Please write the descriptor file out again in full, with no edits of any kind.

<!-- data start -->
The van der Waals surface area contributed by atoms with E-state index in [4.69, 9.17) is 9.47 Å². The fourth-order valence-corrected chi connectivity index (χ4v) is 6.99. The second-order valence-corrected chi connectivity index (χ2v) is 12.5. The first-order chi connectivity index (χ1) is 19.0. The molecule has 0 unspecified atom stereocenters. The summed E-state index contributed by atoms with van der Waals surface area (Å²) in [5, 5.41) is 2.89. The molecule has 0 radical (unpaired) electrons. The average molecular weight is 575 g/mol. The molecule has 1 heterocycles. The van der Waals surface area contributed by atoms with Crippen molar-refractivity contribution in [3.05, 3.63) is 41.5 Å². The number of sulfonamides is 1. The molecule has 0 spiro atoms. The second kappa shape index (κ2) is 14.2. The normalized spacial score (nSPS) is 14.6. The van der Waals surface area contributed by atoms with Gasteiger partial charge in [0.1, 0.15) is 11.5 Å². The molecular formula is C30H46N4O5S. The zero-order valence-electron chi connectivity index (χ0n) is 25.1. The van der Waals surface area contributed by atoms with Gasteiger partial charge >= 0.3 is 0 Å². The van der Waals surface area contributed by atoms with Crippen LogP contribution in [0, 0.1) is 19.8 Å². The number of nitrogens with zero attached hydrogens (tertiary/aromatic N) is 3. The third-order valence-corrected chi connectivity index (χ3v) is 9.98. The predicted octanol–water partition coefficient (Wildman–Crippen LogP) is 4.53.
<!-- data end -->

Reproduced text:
The van der Waals surface area contributed by atoms with E-state index in [4.69, 9.17) is 9.47 Å². The fourth-order valence-corrected chi connectivity index (χ4v) is 6.99. The second-order valence-corrected chi connectivity index (χ2v) is 12.5. The first-order chi connectivity index (χ1) is 19.0. The molecule has 0 unspecified atom stereocenters. The summed E-state index contributed by atoms with van der Waals surface area (Å²) in [5, 5.41) is 2.89. The molecule has 0 radical (unpaired) electrons. The average molecular weight is 575 g/mol. The molecule has 1 heterocycles. The van der Waals surface area contributed by atoms with Crippen molar-refractivity contribution in [3.05, 3.63) is 41.5 Å². The number of sulfonamides is 1. The molecule has 0 spiro atoms. The second kappa shape index (κ2) is 14.2. The normalized spacial score (nSPS) is 14.6. The van der Waals surface area contributed by atoms with Gasteiger partial charge in [0.1, 0.15) is 11.5 Å². The molecular formula is C30H46N4O5S. The zero-order valence-electron chi connectivity index (χ0n) is 25.1. The van der Waals surface area contributed by atoms with Gasteiger partial charge >= 0.3 is 0 Å². The van der Waals surface area contributed by atoms with Crippen LogP contribution in [0, 0.1) is 19.8 Å². The number of nitrogens with zero attached hydrogens (tertiary/aromatic N) is 3. The third-order valence-corrected chi connectivity index (χ3v) is 9.98. The predicted octanol–water partition coefficient (Wildman–Crippen LogP) is 4.53.